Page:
US torture in Iraq, Afghanistan, etc.

This is a video of Abu Ghraib, Iraq, torture photos.

From the Google cache.

US torture in Iraq, Afghanistan, etc.

Date: 3/29/05 at 8:12PM

Playing: War, by Edwin Starr

Is No One Accountable?


The New York Times

March 28, 2005

The Bush administration is desperately trying to keep the full story from emerging.

But there is no longer any doubt that prisoners seized by the U.S. in Iraq, Afghanistan and elsewhere have been killed, tortured, sexually humiliated and otherwise grotesquely abused.

These atrocities have been carried out in an atmosphere in which administration officials have routinely behaved as though they were above the law, and thus accountable to no one.

People have been rounded up, stripped, shackled, beaten, incarcerated and in some cases killed, without being offered even the semblance of due process. No charges. No lawyers. No appeals.

Arkan Mohammed Ali is a 26-year-old Iraqi who was detained by the U.S. military for nearly a year at various locations, including the infamous Abu Ghraib prison.

According to a lawsuit filed against Defense Secretary Donald Rumsfeld, Mr. Ali was at times beaten into unconsciousness during interrogations.

He was stabbed, shocked with an electrical device, urinated on and kept locked – hooded and naked – in a wooden, coffinlike box.

He said he was told by his captors that soldiers could kill detainees with impunity. (This was not a boast from the blue. On Saturday, for example, The Times reported that the Army would not prosecute 17 American soldiers implicated in the deaths of three prisoners in Iraq and Afghanistan).

Mr. Ali’s story is depressingly similar to other accounts pouring in from detainees, human rights groups, intelligence sources and U.S. government investigators.

If you pay close attention to what is already known about the sadistic and barbaric treatment of prisoners by the U.S., you can begin to wonder how far we’ve come from the Middle Ages.

The alleged heretics hauled before the Inquisition were not permitted to face their accusers or mount a defense. Innocence was irrelevant.

Torture was the preferred method of obtaining confessions. No charges were ever filed against Mr. Ali, and he was eventually released.

But what should be of paramount concern to Americans is this country’s precipitous and frightening descent into the hellish zone of lawlessness that the Bush administration, on the one hand, is trying to conceal and, on the other, is defending as absolutely essential to its fight against terror.

The lawsuit against Mr. Rumsfeld was filed by the American Civil Liberties Union and Human Rights First, a New York-based group, on behalf of Mr. Ali and seven other former detainees from Iraq and Afghanistan who claim to have been tortured by U.S. personnel.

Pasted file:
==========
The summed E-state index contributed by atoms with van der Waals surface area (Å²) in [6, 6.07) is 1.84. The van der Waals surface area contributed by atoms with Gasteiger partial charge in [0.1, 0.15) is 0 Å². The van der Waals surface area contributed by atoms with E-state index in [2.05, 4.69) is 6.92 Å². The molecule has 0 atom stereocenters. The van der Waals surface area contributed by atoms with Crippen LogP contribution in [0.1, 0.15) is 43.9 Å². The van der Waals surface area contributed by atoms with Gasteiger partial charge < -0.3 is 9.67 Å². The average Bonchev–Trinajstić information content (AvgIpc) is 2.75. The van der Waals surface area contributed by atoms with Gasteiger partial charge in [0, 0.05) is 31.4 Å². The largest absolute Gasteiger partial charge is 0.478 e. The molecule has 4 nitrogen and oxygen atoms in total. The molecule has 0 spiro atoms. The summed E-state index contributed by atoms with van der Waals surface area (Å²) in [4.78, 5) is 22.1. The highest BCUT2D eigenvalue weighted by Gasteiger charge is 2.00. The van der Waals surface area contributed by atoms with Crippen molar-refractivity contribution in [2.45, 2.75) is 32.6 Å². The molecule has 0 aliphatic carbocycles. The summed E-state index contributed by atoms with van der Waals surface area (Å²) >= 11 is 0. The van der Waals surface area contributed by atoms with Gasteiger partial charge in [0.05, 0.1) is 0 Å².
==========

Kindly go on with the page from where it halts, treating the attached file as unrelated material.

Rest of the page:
The suit charges that Mr. Rumsfeld personally authorized unlawful interrogation techniques and abdicated his responsibility to stop the torture and other abuses of prisoners in U.S. custody.

It contends that the abuse of detainees was widespread and that Mr. Rumsfeld and other top administration officials were well aware of it.

According to the suit, it is unreasonable to believe that Mr. Rumsfeld could have remained in the dark about the rampant mistreatment of prisoners in U.S. custody.

It cites a wealth of evidence readily available to the secretary, including the scandalous eruptions at Abu Ghraib prison, the reports of detainee abuse at Guantánamo Bay, myriad newspaper and magazine articles, internal U.S. government reports, and concerns expressed by such reputable groups as the International Committee of the Red Cross.

(The committee has noted, among other things, that military intelligence estimates suggest that 70 percent to 90 percent of the people detained in Iraq had been seized by mistake.)

Whether this suit will ultimately be successful in holding Mr. Rumsfeld personally accountable is questionable. But if it is thoroughly argued in the courts, it will raise yet another curtain on the stomach-turning practices that have shamed the United States in the eyes of the world.

The primary aim of the lawsuit is quite simply to re-establish the rule of law. “It’s that fundamental idea that nobody is above the law,” said Michael Posner, executive director of Human Rights First. “The violations here were created by policies that deliberately undermined the rule of law. That needs to be challenged.”

Lawlessness should never be an option for the United States. Once the rule of law has been extinguished, you’re left with an environment in which moral degeneracy can flourish and a great nation can lose its soul.


Deaths of prisoners: here.

Violence against journalists in Iraq: here.

2 thoughts on “US torture in Iraq, Afghanistan, etc.

  1. Pingback: Interview with Algerian anti colonialist Yacef Saadi | Dear Kitty. Some blog

  2. Pingback: United States soldiers kill Afghan four-year-old | Dear Kitty. Some blog

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